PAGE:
·    The Jets' high yardage total allowed has often come in big chunks. New York's defense has allowed 76 plays of 20 or more yards, the most in the NFL and roughly five per game. They've given up both the second-most 20+-yard runs (14) and the second-most 20+-yard completions (62). Eleven of those long plays have gone for touchdowns, tied for the fourth-most allowed in the league.

·    New York quarterbacks have struggled against the blitz this season. When facing extra pass rushers, Zach Wilson and company have thrown 134 passes and been sacked 14 times. Seventy-two of those 134 passes have been completed for 793 yards, four touchdowns and five interceptions. That produces a passer rating against the blitz of 65.9 that ranks second-to-last in the NFL.

·    As good as New York has been against short third downs on defense (see above), they have been at the opposite end of the spectrum against the longer ones. Jets opponents have faced 76 third downs that needed seven or more yards to be converted and were able to move the chains on 26 of them. That conversion rate of 34.2% on long third downs is the highest against any NFL defense this year. New York foes have even converted five of 12 runs on third-and-seven or longer, for a 41.7% success rate that is also the worst for any defense this year.

·    The Jets' offense ranks 27th in red zone efficiency, scoring touchdowns on 53.2% of such possessions. Part of the problem in that areas of the field has been converting on third downs. New York's third-down success rate in the red zone is just 28.6%, which is the third lowest in the NFL. The league average is 42.3%


With a new coaching staff working to put its imprint on a roster that went 2-14 the year before, the Jets were very active in free agency. Unfortunately, injuries have claimed a number of those new additions, including DL Carl Lawson, DE Vinny Curry, WR Corey Davis and, as noted below, safety Lamarcus Joyner. Still, the Jets found such current starters as WR Keelan Cole, TE Tyler Kroft, T Morgan Moses and the two defensive starters noted below. Obviously, quarterback Zach Wilson, the second-overall pick in the 2021 draft, is a newcomer, as well, and that class also produced such key contributors as CB Brandin Echols, WR Elijah Moore, G Elijah Vera-Tucker and the two similarly-named rookies listed below.

1. LB Jarrad Davis. Davis was initially another one of the Jets' key free agent additions who was knocked out by injury. Like Lawson, Davis was injured before the regular season even started, but his ankle sprain was not season-ending like Lawson's torn Achilles tendon was. Davis missed the first six games of the season but has since returned from injured reserve and has started five of the nine games in which he's appeared. His playing time, however, has fluctuated quite a bit from week to week, from a high of 45 snaps to a low of four and overall he has contributed 25 tackles.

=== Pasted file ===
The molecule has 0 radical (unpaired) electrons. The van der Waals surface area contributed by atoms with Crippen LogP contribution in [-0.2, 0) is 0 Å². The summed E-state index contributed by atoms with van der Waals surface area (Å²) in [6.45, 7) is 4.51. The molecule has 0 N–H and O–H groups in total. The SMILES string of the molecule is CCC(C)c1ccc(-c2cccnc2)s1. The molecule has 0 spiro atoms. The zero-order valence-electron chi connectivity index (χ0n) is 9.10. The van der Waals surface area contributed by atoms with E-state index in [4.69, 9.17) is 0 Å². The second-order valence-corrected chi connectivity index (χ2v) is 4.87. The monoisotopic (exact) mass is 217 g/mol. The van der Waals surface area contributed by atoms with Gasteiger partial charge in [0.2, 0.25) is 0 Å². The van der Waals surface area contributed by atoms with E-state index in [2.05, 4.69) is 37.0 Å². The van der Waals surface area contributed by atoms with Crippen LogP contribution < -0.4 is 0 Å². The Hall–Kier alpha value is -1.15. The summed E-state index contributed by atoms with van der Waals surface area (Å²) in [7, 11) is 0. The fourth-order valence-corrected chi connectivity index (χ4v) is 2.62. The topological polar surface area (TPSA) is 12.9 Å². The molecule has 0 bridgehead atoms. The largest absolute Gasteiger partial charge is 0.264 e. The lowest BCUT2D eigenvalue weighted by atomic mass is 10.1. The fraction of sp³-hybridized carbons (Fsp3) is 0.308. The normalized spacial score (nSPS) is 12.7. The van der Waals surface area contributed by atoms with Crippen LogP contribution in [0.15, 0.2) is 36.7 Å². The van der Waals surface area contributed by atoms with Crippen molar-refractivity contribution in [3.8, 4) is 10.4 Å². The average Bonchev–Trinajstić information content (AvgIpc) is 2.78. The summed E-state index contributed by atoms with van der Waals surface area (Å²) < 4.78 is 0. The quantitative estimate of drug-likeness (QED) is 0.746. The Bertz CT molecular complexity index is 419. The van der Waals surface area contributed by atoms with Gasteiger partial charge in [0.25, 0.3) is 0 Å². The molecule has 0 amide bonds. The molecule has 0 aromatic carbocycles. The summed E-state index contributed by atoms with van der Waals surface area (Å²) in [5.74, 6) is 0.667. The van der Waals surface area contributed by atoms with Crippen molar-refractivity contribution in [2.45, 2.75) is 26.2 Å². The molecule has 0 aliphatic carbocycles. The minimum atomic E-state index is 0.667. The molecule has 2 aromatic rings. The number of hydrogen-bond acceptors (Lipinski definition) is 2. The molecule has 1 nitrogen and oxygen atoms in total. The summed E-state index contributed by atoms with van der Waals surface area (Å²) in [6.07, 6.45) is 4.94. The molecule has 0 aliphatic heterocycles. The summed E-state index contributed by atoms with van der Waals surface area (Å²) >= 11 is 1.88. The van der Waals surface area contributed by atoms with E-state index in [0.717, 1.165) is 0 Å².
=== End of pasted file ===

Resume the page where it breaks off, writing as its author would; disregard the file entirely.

2. Michael Carter and…Michael Carter. The Jets drafted North Carolina running back Michael Carter with the middle of their three second-round selections and apparently enjoyed the experience so much that they selected Duke cornerback Michael Carter three rounds later. The offensive Carter has emerged as the starter in the Jets backfield and leads the team with 566 rushing yards. His defensive namesake is the Jets' primary nickel back and has 60 tackles and four passes defensed.

3. DL Sheldon Rankins. The Jets signed this former Saint as an unrestricted free agent in March and he has avoided the injury bug that took out many of his fellow new defenders in town. Rankins has played in 14 of the team's 15 games and has started the last two, contributing 30 tackles, 3.0 sacks and seven quarterback hits.


1. T Mekhi Becton. The Jets' first-round pick in 2020, Becton showed promise as a rookie and was in the starting lineup at left tackle to start 2021. However, he suffered a knee injury, which included a dislocated kneecap, in the season opener that initially appeared to be season-ending. Becton elected to have surgery in the hopes of returning towards the end of this season but Saleh said on Monday that it is unlikely the second-year lineman will make it back for the final two games. George Fant, who started the opener at right tackle, moved to the left side and Morgan Moses, picked up in July after he was released by Washington, took over at right tackle.

2. WR Corey Davis. One of the Jets key free agency signings in the offseason, Davis ended up playing in just nine games due to a groin injury. He initially returned from that injury but then aggravated in Week 13 and subsequently underwent season-ending surgery. Davis finished his first Jets season with 34 catches for 492 yards and four touchdowns.

3. Safeties Lamarcus Joyner and Marcus Maye. The Jets signed Joyner in the offseason to pair him with standout veteran Maye at the back end of the secondary. Joyner and Maye were expected to provide veteran leadership for what was an otherwise very young secondary, but that plan didn't last long. Thy were both opening-day starters, but Joyner suffered a torn triceps in that first game and was lost for the season. Maye made it to Game Nine before his season also came to an end due to an Achilles tendon injury. The current starters at safety for the Jets are Ashtyn Davis, a 2020 third-round pick, and Elijah Riley, a 2020 undrafted free agent whom the team plucked off Philadelphia's practice squad in November.